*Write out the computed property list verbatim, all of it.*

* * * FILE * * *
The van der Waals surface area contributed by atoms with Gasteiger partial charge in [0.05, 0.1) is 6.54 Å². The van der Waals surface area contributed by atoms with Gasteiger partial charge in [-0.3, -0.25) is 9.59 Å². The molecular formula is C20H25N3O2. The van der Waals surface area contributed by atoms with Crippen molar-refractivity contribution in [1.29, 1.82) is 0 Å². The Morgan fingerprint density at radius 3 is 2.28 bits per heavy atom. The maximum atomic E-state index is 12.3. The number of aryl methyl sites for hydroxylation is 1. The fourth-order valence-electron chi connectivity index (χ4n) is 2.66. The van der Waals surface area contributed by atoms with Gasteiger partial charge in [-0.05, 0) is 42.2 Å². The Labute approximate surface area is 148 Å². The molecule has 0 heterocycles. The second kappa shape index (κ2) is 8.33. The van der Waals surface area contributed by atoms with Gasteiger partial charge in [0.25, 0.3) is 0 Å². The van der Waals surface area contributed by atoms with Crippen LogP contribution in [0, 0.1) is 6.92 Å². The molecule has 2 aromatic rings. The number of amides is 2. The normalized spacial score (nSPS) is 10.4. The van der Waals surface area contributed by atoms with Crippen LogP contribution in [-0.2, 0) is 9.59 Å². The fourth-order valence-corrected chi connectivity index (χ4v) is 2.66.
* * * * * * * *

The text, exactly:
The van der Waals surface area contributed by atoms with Gasteiger partial charge in [0.05, 0.1) is 6.54 Å². The van der Waals surface area contributed by atoms with Gasteiger partial charge in [-0.3, -0.25) is 9.59 Å². The molecular formula is C20H25N3O2. The van der Waals surface area contributed by atoms with Crippen molar-refractivity contribution in [1.29, 1.82) is 0 Å². The Morgan fingerprint density at radius 3 is 2.28 bits per heavy atom. The maximum atomic E-state index is 12.3. The number of aryl methyl sites for hydroxylation is 1. The fourth-order valence-electron chi connectivity index (χ4n) is 2.66. The van der Waals surface area contributed by atoms with Gasteiger partial charge in [-0.05, 0) is 42.2 Å². The Labute approximate surface area is 148 Å². The molecule has 0 heterocycles. The second kappa shape index (κ2) is 8.33. The van der Waals surface area contributed by atoms with Gasteiger partial charge in [0.25, 0.3) is 0 Å². The van der Waals surface area contributed by atoms with Crippen LogP contribution in [0, 0.1) is 6.92 Å². The molecule has 2 aromatic rings. The number of amides is 2. The normalized spacial score (nSPS) is 10.4. The van der Waals surface area contributed by atoms with Crippen LogP contribution in [-0.2, 0) is 9.59 Å². The fourth-order valence-corrected chi connectivity index (χ4v) is 2.66.